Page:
Microsoft Says You Should Disable These 25 Group Policies in Windows 11 and 10

Windows Updates are great when they work properly, but many users like having more control over when and how they update their operating system. Microsoft’s TechCommunity blog, however, says there are a lot of things you probably shouldn’t try to control yourself.

Power users and system administrators typically use Group Policy changes to customize their experience in

Windows, as well as policy enforcement within organizations, but Microsoft recently released a list of group policies for Windows Update that no longer work as they did in Windows 10 and Windows 11. Microsoft even goes so far as to say that these group policies should no longer be used.

On a

Microsoft TechCommunity Blog Post A company rep points out that over the years, Microsoft has “…listened to your feedback…” and started streamlining the Windows experience to minimize the need for granular control over group policy. Most of the changes are already visible in the new Settings menus on all versions of Windows, both desktop and server.

In recent updates to Group Policy Editor on Windows 11, Microsoft added a subfolder under “Windows Update” to specify “Legacy Policies”. Although this folder is not available in Windows 10, the same policies are available there and changes can be recommended for both Windows 11 and Windows 10 environments.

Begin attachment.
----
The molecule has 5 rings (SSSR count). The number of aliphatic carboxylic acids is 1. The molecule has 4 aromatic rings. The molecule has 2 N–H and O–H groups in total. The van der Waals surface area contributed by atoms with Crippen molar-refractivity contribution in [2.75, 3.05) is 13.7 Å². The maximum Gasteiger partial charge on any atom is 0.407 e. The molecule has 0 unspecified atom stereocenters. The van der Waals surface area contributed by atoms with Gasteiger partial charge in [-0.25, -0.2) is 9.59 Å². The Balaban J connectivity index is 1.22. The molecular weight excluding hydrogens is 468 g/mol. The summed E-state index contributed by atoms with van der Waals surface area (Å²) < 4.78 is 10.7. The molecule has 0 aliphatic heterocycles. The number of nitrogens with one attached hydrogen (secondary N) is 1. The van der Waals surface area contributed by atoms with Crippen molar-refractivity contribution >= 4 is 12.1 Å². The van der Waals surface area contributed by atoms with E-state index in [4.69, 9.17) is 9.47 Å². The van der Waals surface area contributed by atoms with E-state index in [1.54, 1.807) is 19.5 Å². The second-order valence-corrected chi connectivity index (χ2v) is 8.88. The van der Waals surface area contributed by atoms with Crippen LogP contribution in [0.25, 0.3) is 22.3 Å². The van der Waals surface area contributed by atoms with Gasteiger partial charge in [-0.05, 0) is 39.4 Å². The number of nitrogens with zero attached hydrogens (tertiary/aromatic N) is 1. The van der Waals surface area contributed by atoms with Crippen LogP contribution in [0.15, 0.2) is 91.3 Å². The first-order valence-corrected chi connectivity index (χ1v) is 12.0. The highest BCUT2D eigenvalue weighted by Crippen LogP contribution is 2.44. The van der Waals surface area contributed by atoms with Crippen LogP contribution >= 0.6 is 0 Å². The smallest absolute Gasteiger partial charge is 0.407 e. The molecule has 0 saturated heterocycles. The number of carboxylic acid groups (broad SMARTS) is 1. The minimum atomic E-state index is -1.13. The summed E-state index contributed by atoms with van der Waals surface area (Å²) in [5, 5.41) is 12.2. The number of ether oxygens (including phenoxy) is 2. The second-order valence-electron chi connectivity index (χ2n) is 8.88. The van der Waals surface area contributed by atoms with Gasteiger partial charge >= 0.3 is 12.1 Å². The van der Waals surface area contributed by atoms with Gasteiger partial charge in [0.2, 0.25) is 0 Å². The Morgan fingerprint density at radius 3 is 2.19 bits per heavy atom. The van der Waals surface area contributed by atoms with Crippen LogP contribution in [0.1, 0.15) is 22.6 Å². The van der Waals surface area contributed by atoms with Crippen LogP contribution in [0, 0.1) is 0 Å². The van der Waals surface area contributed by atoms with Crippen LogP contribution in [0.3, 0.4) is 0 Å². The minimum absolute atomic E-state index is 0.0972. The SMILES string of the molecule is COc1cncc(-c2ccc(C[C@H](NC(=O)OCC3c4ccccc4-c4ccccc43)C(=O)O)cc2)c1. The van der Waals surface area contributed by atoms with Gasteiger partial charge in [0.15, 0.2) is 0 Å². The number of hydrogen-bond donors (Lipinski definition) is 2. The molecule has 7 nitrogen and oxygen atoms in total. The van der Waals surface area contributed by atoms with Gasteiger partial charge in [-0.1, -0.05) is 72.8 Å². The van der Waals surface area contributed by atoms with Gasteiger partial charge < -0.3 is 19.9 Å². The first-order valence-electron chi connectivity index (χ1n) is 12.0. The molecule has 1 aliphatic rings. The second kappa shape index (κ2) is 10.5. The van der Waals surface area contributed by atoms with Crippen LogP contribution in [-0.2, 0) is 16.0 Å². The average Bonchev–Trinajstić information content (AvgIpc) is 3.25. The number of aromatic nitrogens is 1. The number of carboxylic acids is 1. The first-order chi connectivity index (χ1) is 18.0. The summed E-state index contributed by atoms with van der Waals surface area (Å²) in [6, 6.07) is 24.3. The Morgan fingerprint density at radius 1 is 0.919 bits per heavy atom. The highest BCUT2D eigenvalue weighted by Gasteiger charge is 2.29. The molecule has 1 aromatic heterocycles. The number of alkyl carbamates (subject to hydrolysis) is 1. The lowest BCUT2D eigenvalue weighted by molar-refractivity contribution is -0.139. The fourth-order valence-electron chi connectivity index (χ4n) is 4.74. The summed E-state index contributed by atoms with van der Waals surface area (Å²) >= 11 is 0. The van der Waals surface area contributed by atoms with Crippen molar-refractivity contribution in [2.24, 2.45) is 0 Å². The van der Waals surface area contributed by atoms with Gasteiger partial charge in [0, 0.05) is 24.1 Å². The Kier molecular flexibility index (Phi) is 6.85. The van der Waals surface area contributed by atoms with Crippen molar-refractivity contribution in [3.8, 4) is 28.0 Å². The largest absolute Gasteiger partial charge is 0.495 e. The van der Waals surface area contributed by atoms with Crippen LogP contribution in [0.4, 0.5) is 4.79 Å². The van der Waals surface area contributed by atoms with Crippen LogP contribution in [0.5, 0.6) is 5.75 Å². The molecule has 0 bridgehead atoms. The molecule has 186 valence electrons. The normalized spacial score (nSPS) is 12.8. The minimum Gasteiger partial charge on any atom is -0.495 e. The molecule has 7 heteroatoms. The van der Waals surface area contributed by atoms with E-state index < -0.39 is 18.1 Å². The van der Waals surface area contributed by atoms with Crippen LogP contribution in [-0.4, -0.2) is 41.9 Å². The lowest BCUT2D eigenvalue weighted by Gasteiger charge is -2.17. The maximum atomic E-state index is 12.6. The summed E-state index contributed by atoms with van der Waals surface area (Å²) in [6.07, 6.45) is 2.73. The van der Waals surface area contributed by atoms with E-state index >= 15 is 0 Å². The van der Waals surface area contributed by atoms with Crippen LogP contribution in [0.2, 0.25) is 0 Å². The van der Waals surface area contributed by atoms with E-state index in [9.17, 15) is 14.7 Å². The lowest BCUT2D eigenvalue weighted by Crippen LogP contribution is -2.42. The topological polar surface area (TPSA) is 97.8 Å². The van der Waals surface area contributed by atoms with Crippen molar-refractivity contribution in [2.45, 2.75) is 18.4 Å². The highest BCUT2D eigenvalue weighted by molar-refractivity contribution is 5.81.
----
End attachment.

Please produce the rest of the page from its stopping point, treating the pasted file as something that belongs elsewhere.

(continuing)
In the article, written by Aria Carley, Microsoft outlines 25 policies that should not be changed and should be “reverted” to default behavior for many reasons. This is the case of a policy for Windows Update that says “Not showing “Install Updates and Shut Down” option in Shut Down Windows dialog, apparently it was never implemented on Windows 10 or 11, so it doesn’t do anything anyway. Why the Windows team doesn’t remove it from the list is hard to say.

The list also includes a number of other policies that should be reset, set to default, disabled, or simply left as is, including “Specify delays before automatic restart for update installation”, “Delay the restart for scheduled installs” and a whole host of other Windows Update-related group policies. Also note that this blog post follows an out-of-band fix that was recently released due to an automatic Windows update breaking L2TP-based VPN connections.

The full list of policies that Microsoft says should no longer be used can be found in the TechCommunity blog post here.


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Steven L. Nielsen